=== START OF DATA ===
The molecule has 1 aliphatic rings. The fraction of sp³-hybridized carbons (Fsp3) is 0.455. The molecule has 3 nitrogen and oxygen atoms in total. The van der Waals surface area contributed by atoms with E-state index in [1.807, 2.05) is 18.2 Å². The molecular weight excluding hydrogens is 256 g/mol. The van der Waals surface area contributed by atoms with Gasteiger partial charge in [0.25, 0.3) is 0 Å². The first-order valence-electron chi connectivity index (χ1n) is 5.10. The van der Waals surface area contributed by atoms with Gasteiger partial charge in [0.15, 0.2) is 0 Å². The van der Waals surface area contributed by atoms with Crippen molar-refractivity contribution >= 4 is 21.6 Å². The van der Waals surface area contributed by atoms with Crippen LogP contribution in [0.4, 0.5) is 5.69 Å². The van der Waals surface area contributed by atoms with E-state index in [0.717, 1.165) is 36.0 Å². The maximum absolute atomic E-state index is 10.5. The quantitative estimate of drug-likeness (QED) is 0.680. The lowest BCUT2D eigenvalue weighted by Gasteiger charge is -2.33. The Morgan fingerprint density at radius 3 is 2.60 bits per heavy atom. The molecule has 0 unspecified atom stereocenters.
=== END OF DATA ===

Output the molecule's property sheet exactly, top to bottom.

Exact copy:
The molecule has 1 aliphatic rings. The fraction of sp³-hybridized carbons (Fsp3) is 0.455. The molecule has 3 nitrogen and oxygen atoms in total. The van der Waals surface area contributed by atoms with E-state index in [1.807, 2.05) is 18.2 Å². The molecular weight excluding hydrogens is 256 g/mol. The van der Waals surface area contributed by atoms with Gasteiger partial charge in [0.25, 0.3) is 0 Å². The first-order valence-electron chi connectivity index (χ1n) is 5.10. The van der Waals surface area contributed by atoms with Gasteiger partial charge in [0.15, 0.2) is 0 Å². The van der Waals surface area contributed by atoms with Crippen molar-refractivity contribution >= 4 is 21.6 Å². The van der Waals surface area contributed by atoms with Crippen LogP contribution in [0.4, 0.5) is 5.69 Å². The van der Waals surface area contributed by atoms with E-state index in [0.717, 1.165) is 36.0 Å². The maximum absolute atomic E-state index is 10.5. The quantitative estimate of drug-likeness (QED) is 0.680. The lowest BCUT2D eigenvalue weighted by Gasteiger charge is -2.33. The Morgan fingerprint density at radius 3 is 2.60 bits per heavy atom. The molecule has 0 unspecified atom stereocenters.